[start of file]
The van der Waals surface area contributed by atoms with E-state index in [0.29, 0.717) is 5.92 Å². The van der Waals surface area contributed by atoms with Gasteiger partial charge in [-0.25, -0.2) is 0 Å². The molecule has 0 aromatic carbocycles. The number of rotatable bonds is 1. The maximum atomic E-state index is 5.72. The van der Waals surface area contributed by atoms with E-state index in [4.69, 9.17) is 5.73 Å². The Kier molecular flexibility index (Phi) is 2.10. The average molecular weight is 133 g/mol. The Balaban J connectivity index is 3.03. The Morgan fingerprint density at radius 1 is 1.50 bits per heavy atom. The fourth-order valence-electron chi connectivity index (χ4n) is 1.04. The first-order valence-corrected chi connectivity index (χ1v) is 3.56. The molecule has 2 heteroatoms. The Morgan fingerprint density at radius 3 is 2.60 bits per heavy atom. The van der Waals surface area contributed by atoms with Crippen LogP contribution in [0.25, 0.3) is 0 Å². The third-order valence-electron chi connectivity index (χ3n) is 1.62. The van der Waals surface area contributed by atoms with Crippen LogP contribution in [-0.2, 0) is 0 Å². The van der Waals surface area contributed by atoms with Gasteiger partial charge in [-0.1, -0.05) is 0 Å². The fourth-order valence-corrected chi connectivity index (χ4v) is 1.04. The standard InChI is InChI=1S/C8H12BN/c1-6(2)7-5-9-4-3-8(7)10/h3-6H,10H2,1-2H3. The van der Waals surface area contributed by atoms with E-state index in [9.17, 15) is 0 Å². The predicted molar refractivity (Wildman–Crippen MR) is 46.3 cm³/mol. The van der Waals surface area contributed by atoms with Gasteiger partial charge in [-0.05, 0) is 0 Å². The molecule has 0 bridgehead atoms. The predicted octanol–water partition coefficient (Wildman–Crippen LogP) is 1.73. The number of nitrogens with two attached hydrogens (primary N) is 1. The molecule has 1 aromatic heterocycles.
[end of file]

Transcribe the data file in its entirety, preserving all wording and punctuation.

The van der Waals surface area contributed by atoms with E-state index in [0.29, 0.717) is 5.92 Å². The van der Waals surface area contributed by atoms with Gasteiger partial charge in [-0.25, -0.2) is 0 Å². The molecule has 0 aromatic carbocycles. The number of rotatable bonds is 1. The maximum atomic E-state index is 5.72. The van der Waals surface area contributed by atoms with E-state index in [4.69, 9.17) is 5.73 Å². The Kier molecular flexibility index (Phi) is 2.10. The average molecular weight is 133 g/mol. The Balaban J connectivity index is 3.03. The Morgan fingerprint density at radius 1 is 1.50 bits per heavy atom. The fourth-order valence-electron chi connectivity index (χ4n) is 1.04. The first-order valence-corrected chi connectivity index (χ1v) is 3.56. The molecule has 2 heteroatoms. The Morgan fingerprint density at radius 3 is 2.60 bits per heavy atom. The van der Waals surface area contributed by atoms with Crippen LogP contribution in [0.25, 0.3) is 0 Å². The third-order valence-electron chi connectivity index (χ3n) is 1.62. The van der Waals surface area contributed by atoms with Crippen LogP contribution in [-0.2, 0) is 0 Å². The van der Waals surface area contributed by atoms with Gasteiger partial charge in [-0.1, -0.05) is 0 Å². The fourth-order valence-corrected chi connectivity index (χ4v) is 1.04. The standard InChI is InChI=1S/C8H12BN/c1-6(2)7-5-9-4-3-8(7)10/h3-6H,10H2,1-2H3. The van der Waals surface area contributed by atoms with E-state index in [9.17, 15) is 0 Å². The predicted molar refractivity (Wildman–Crippen MR) is 46.3 cm³/mol. The van der Waals surface area contributed by atoms with Gasteiger partial charge in [-0.05, 0) is 0 Å². The molecule has 0 bridgehead atoms. The predicted octanol–water partition coefficient (Wildman–Crippen LogP) is 1.73. The number of nitrogens with two attached hydrogens (primary N) is 1. The molecule has 1 aromatic heterocycles.